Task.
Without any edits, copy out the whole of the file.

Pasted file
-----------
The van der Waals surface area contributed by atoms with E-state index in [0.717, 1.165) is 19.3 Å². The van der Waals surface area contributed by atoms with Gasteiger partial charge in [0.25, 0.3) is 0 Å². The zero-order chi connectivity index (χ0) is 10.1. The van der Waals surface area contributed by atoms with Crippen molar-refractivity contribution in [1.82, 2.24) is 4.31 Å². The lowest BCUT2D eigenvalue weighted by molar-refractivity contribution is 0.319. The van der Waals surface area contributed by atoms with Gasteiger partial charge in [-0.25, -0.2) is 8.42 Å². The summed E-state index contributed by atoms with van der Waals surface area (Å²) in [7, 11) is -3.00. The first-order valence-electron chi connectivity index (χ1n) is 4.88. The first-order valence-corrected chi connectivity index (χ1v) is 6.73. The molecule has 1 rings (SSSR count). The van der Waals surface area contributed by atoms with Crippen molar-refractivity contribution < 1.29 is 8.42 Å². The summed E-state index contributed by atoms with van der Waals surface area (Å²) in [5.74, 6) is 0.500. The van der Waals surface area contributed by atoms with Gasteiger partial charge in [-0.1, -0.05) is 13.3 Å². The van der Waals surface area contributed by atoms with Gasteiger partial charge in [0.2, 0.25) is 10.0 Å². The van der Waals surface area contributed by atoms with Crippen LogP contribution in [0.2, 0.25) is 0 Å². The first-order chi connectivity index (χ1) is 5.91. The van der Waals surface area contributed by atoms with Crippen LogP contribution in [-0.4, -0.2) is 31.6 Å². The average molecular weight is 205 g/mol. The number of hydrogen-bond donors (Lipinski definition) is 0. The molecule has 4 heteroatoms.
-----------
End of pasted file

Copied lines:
The van der Waals surface area contributed by atoms with E-state index in [0.717, 1.165) is 19.3 Å². The van der Waals surface area contributed by atoms with Gasteiger partial charge in [0.25, 0.3) is 0 Å². The zero-order chi connectivity index (χ0) is 10.1. The van der Waals surface area contributed by atoms with Crippen molar-refractivity contribution in [1.82, 2.24) is 4.31 Å². The lowest BCUT2D eigenvalue weighted by molar-refractivity contribution is 0.319. The van der Waals surface area contributed by atoms with Gasteiger partial charge in [-0.25, -0.2) is 8.42 Å². The summed E-state index contributed by atoms with van der Waals surface area (Å²) in [7, 11) is -3.00. The first-order valence-electron chi connectivity index (χ1n) is 4.88. The first-order valence-corrected chi connectivity index (χ1v) is 6.73. The molecule has 1 rings (SSSR count). The van der Waals surface area contributed by atoms with Crippen molar-refractivity contribution < 1.29 is 8.42 Å². The summed E-state index contributed by atoms with van der Waals surface area (Å²) in [5.74, 6) is 0.500. The van der Waals surface area contributed by atoms with Gasteiger partial charge in [-0.1, -0.05) is 13.3 Å². The van der Waals surface area contributed by atoms with Gasteiger partial charge in [0.2, 0.25) is 10.0 Å². The van der Waals surface area contributed by atoms with Crippen LogP contribution in [0.2, 0.25) is 0 Å². The first-order chi connectivity index (χ1) is 5.91. The van der Waals surface area contributed by atoms with Crippen LogP contribution in [-0.4, -0.2) is 31.6 Å². The average molecular weight is 205 g/mol. The number of hydrogen-bond donors (Lipinski definition) is 0. The molecule has 4 heteroatoms.